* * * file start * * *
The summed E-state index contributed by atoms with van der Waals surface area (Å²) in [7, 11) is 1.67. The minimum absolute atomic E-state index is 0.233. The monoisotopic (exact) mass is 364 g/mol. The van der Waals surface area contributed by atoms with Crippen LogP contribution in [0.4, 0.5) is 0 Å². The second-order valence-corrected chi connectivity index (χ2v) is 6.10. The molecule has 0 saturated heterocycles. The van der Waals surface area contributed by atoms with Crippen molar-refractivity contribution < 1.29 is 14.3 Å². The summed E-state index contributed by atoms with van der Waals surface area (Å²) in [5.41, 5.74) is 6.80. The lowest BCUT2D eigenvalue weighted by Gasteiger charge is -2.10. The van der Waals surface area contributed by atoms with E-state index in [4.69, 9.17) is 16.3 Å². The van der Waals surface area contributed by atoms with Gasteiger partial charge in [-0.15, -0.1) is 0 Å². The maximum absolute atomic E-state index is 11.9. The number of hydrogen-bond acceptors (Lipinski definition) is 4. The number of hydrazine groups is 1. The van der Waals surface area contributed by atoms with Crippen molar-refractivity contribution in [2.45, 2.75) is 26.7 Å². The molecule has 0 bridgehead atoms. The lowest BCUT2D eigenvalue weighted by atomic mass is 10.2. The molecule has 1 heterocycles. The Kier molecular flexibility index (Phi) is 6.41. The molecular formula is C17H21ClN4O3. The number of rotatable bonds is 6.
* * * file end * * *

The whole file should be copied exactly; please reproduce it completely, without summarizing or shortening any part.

The summed E-state index contributed by atoms with van der Waals surface area (Å²) in [7, 11) is 1.67. The minimum absolute atomic E-state index is 0.233. The monoisotopic (exact) mass is 364 g/mol. The van der Waals surface area contributed by atoms with Crippen LogP contribution in [0.4, 0.5) is 0 Å². The second-order valence-corrected chi connectivity index (χ2v) is 6.10. The molecule has 0 saturated heterocycles. The van der Waals surface area contributed by atoms with Crippen molar-refractivity contribution < 1.29 is 14.3 Å². The summed E-state index contributed by atoms with van der Waals surface area (Å²) in [5.41, 5.74) is 6.80. The lowest BCUT2D eigenvalue weighted by Gasteiger charge is -2.10. The van der Waals surface area contributed by atoms with E-state index in [4.69, 9.17) is 16.3 Å². The van der Waals surface area contributed by atoms with Gasteiger partial charge in [-0.15, -0.1) is 0 Å². The maximum absolute atomic E-state index is 11.9. The number of hydrogen-bond acceptors (Lipinski definition) is 4. The number of hydrazine groups is 1. The van der Waals surface area contributed by atoms with Crippen molar-refractivity contribution in [2.45, 2.75) is 26.7 Å². The molecule has 0 bridgehead atoms. The lowest BCUT2D eigenvalue weighted by atomic mass is 10.2. The molecule has 1 heterocycles. The Kier molecular flexibility index (Phi) is 6.41. The molecular formula is C17H21ClN4O3. The number of rotatable bonds is 6.